The report includes previously unreleased information about a pre-launch audit of the website conducted by TurningPoint Global Solutions, which warned the Administration repeatedly that the site was far from ready, identified “677 serious defects” and found that the system was plagued by more than 20,000 lines of bad programming code and could crash if even 500 people attempted to access the site at the same time.

The report accuses Centers for Medicare and Medicaid Services (CMS) administrator Marilyn Tavenner, feeling the pressure to burnish Obama’s political reputation in what was supposed to be his finest moment, of ignoring those warnings and forging ahead with the rollout — even against the advice of at least one colleague who had called for a delay.

On the other side of Obamacare’s fall 2013 rollout, of course, the Obama Administration has been forced thorough its own bad choices to unilaterally and illegally alter the law, issuing delay after delay and adjusting policy rules in order to accommodate the loudest complainers.

“The administration looked the other way on problems, even when the independent contractor hired to monitor the project was waving red flags, pointing to likely failure,” Grassley stated. “This website wasn’t a ‘Field of Dreams’ fantasy where you hope for the best and everything works out because it’s a movie.”

New York Times Endorses Charlie Rangel’s Opponent In New York House Race

Disgraced Congressman Charlie Rangel (D-N.Y.), who has served 22 terms in the House of Representatives, has lost the endorsement of The New York Times, which published an editorial this week supporting Rangel’s challenger in next week’s Democratic primary.

The Times’ editorial board didn’t beat around the bush concerning Rangel’s embarrassing Congressional censure in 2010, nor its effect on his reputation with voters and within power circles in the Nation’s capital.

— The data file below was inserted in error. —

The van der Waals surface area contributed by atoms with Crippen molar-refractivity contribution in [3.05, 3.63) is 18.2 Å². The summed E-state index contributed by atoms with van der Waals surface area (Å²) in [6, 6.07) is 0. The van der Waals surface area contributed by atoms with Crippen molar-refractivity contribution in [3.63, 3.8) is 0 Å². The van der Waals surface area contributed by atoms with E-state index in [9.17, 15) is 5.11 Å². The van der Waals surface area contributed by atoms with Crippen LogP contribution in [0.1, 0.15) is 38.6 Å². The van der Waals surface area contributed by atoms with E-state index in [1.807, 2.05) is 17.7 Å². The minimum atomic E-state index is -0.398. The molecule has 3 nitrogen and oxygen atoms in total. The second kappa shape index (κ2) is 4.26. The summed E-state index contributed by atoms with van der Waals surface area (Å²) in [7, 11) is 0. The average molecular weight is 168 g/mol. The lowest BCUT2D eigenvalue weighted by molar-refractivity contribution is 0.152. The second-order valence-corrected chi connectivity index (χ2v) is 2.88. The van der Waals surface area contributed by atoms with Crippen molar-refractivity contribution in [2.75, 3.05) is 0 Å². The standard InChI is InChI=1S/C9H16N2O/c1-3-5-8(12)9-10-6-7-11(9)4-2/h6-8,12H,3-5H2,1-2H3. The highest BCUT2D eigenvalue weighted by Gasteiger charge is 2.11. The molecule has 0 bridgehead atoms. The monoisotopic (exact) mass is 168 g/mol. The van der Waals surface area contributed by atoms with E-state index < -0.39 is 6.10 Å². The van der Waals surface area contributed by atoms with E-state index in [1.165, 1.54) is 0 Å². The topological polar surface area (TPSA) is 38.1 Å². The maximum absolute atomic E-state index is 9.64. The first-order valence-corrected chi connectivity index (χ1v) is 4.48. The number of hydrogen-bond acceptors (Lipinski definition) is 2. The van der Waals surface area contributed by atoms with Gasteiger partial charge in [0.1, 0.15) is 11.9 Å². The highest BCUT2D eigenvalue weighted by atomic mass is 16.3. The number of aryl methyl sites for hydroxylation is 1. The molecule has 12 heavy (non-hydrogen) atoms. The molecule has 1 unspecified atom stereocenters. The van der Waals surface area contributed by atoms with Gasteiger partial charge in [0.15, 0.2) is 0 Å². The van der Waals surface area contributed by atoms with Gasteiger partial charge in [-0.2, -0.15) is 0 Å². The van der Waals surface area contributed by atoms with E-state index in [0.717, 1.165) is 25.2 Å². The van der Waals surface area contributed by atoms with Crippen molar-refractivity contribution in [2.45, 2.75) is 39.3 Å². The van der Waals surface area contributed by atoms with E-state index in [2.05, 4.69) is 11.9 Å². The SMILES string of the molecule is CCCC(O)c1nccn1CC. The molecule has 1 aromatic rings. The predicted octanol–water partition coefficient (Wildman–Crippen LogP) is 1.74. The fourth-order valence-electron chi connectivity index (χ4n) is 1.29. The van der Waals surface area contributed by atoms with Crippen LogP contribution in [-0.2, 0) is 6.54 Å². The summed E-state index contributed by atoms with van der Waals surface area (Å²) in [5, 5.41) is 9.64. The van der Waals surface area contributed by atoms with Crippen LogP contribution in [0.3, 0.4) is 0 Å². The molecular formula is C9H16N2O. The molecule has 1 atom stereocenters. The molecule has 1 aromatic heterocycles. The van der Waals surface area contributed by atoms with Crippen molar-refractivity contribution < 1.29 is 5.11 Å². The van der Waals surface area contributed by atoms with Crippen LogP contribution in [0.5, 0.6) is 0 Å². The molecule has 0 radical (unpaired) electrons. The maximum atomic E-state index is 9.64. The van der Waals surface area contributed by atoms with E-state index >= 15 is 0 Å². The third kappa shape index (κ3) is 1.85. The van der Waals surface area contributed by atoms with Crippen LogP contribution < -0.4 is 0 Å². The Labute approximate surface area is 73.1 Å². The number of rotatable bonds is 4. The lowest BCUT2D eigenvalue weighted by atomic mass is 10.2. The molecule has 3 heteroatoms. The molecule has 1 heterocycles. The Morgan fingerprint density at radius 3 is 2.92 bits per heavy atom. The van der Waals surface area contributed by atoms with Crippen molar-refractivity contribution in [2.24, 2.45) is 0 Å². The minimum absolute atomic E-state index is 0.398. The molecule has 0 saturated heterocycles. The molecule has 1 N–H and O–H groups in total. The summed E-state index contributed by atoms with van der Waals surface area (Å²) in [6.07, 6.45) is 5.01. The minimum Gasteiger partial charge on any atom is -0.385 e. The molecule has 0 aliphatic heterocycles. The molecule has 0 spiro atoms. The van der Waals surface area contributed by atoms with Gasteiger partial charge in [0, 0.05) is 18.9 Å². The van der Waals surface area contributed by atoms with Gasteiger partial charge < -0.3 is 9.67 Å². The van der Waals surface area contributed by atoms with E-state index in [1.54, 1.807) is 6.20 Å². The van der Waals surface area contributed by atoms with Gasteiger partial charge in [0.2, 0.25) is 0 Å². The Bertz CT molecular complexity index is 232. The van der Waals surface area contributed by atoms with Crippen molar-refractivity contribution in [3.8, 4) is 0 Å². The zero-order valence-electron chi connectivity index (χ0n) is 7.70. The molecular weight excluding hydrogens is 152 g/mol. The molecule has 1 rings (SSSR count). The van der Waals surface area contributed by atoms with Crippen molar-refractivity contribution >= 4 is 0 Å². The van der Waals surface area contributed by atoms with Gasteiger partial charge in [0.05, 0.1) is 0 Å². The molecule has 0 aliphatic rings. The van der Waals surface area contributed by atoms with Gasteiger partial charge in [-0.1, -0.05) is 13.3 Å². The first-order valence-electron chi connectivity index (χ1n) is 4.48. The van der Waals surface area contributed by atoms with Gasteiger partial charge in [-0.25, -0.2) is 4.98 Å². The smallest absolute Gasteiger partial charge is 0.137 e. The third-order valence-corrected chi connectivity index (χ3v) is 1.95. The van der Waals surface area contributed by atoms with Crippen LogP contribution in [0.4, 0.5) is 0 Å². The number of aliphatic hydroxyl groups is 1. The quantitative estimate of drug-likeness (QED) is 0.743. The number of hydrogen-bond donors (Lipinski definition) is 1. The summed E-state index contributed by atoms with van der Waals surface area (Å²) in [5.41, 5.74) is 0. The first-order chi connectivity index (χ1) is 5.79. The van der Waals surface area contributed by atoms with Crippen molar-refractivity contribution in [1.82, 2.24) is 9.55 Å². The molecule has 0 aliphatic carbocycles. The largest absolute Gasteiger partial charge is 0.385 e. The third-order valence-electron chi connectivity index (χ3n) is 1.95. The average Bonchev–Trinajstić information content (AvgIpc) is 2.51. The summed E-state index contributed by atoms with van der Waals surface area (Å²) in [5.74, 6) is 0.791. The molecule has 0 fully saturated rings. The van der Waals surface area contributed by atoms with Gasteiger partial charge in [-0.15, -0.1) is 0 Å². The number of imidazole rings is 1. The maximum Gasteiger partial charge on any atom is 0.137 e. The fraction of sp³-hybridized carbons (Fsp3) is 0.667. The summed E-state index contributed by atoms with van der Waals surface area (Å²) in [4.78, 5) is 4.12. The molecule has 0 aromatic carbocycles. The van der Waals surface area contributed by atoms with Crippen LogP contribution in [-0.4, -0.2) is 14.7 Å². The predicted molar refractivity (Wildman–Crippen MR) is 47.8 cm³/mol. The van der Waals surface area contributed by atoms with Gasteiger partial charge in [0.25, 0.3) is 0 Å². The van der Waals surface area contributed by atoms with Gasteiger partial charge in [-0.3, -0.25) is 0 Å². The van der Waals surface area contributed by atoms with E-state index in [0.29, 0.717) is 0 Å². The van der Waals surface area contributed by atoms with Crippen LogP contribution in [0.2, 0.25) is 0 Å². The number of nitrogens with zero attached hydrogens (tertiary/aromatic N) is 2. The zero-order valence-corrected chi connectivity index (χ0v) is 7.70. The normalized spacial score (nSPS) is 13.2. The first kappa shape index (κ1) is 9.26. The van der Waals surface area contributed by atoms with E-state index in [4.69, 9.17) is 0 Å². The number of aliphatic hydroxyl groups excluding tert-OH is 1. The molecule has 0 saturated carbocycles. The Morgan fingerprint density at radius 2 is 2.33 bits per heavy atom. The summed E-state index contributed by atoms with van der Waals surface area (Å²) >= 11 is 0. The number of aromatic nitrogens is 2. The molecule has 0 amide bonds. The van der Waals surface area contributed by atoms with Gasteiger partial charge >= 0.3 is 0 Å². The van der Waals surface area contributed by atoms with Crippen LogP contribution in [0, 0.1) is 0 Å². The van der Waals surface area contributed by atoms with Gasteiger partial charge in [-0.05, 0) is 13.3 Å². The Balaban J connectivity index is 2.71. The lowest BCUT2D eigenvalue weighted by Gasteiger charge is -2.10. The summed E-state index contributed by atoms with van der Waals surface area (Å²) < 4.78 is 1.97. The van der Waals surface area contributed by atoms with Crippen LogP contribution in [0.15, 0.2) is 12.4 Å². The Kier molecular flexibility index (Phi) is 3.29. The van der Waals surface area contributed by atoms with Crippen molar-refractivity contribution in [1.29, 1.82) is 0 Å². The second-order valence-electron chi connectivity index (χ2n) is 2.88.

“After a humiliating censure by Congress four years ago for failing to pay taxes and other ethical lapses, Representative Charles Rangel has steadily lost power in Washington,” The Times asserts. “After nearly 44 years in office, it is now time for him to yield to the next generation.”

The paper instead urges residents of the State’s 13th Congressional District, which lies entirely within the City of New York, to vote for Democrat Adriano Espaillat, a New York State Senator who “has been spent [sic] his 18 years in the States [sic] Legislature, mostly fighting for tenants, day-care staff and farmworkers,” according to The Times. “He has pushed for in-state tuition at public universities for undocumented children, called for a repeal of exorbitant tax breaks for expensive apartment buildings and has strongly supported immigrants’ rights.”

Rangel is trying to win by running on his career longevity, “fighting Espaillat on the campaign trail by arguing his seniority and experience as a legislator will benefit the district,” according to USA Today.

The 84-year-old Congressman was formally censured in December 2010 after a protracted scandal involving his non-payment of taxes on a Dominican beach house and his alleged abuse of elected office for illegal fundraising. Among his many public statements immediately following that embarrassment, Rangel defended his misdeeds by pointing out: “I did not curse out the speaker. I did not have sex with minors. I did not steal money.”

In April of last year, Rangel filed suit against the House Ethics Committee over the censure, not because he disputed his own guilt, but because he thought the House investigation into his activities was sloppy. He has since been the target of bitter criticism, both for revisiting a disgraceful moment in the annals of Congressional decorum and for spending one-third of his 2014 campaign war chest on the legal bills associated with the effort to have the censure overturned.